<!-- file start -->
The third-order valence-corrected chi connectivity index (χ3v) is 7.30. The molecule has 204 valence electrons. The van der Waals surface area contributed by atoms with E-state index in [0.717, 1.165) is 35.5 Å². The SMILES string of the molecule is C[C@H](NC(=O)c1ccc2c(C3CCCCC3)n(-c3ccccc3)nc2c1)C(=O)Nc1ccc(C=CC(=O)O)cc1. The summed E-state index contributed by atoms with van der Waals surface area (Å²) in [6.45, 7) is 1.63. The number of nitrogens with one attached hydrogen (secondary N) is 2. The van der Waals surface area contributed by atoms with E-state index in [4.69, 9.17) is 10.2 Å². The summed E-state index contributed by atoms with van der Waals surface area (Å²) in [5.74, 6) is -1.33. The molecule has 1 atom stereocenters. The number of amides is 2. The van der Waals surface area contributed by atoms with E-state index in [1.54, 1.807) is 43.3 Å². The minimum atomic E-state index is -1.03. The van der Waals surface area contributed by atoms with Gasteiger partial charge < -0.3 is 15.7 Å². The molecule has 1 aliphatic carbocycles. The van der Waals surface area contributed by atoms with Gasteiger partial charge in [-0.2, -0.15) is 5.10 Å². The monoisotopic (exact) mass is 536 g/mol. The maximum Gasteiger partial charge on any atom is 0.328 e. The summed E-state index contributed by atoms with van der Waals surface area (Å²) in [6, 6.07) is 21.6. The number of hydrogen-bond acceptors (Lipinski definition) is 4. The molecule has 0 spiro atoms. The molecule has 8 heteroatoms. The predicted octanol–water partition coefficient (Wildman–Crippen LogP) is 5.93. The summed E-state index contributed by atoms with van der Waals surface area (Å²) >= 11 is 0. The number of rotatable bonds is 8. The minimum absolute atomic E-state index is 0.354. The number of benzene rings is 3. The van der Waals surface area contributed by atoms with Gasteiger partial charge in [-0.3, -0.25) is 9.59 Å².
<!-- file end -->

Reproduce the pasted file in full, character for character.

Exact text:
The third-order valence-corrected chi connectivity index (χ3v) is 7.30. The molecule has 204 valence electrons. The van der Waals surface area contributed by atoms with E-state index in [0.717, 1.165) is 35.5 Å². The SMILES string of the molecule is C[C@H](NC(=O)c1ccc2c(C3CCCCC3)n(-c3ccccc3)nc2c1)C(=O)Nc1ccc(C=CC(=O)O)cc1. The summed E-state index contributed by atoms with van der Waals surface area (Å²) in [6.45, 7) is 1.63. The number of nitrogens with one attached hydrogen (secondary N) is 2. The van der Waals surface area contributed by atoms with E-state index in [4.69, 9.17) is 10.2 Å². The summed E-state index contributed by atoms with van der Waals surface area (Å²) in [5.74, 6) is -1.33. The molecule has 1 atom stereocenters. The number of amides is 2. The van der Waals surface area contributed by atoms with E-state index in [1.54, 1.807) is 43.3 Å². The minimum atomic E-state index is -1.03. The van der Waals surface area contributed by atoms with Gasteiger partial charge < -0.3 is 15.7 Å². The molecule has 1 aliphatic carbocycles. The van der Waals surface area contributed by atoms with Gasteiger partial charge in [-0.2, -0.15) is 5.10 Å². The monoisotopic (exact) mass is 536 g/mol. The maximum Gasteiger partial charge on any atom is 0.328 e. The summed E-state index contributed by atoms with van der Waals surface area (Å²) in [6, 6.07) is 21.6. The number of hydrogen-bond acceptors (Lipinski definition) is 4. The molecule has 0 spiro atoms. The molecule has 8 heteroatoms. The predicted octanol–water partition coefficient (Wildman–Crippen LogP) is 5.93. The summed E-state index contributed by atoms with van der Waals surface area (Å²) >= 11 is 0. The number of rotatable bonds is 8. The minimum absolute atomic E-state index is 0.354. The number of benzene rings is 3. The van der Waals surface area contributed by atoms with Gasteiger partial charge in [-0.3, -0.25) is 9.59 Å².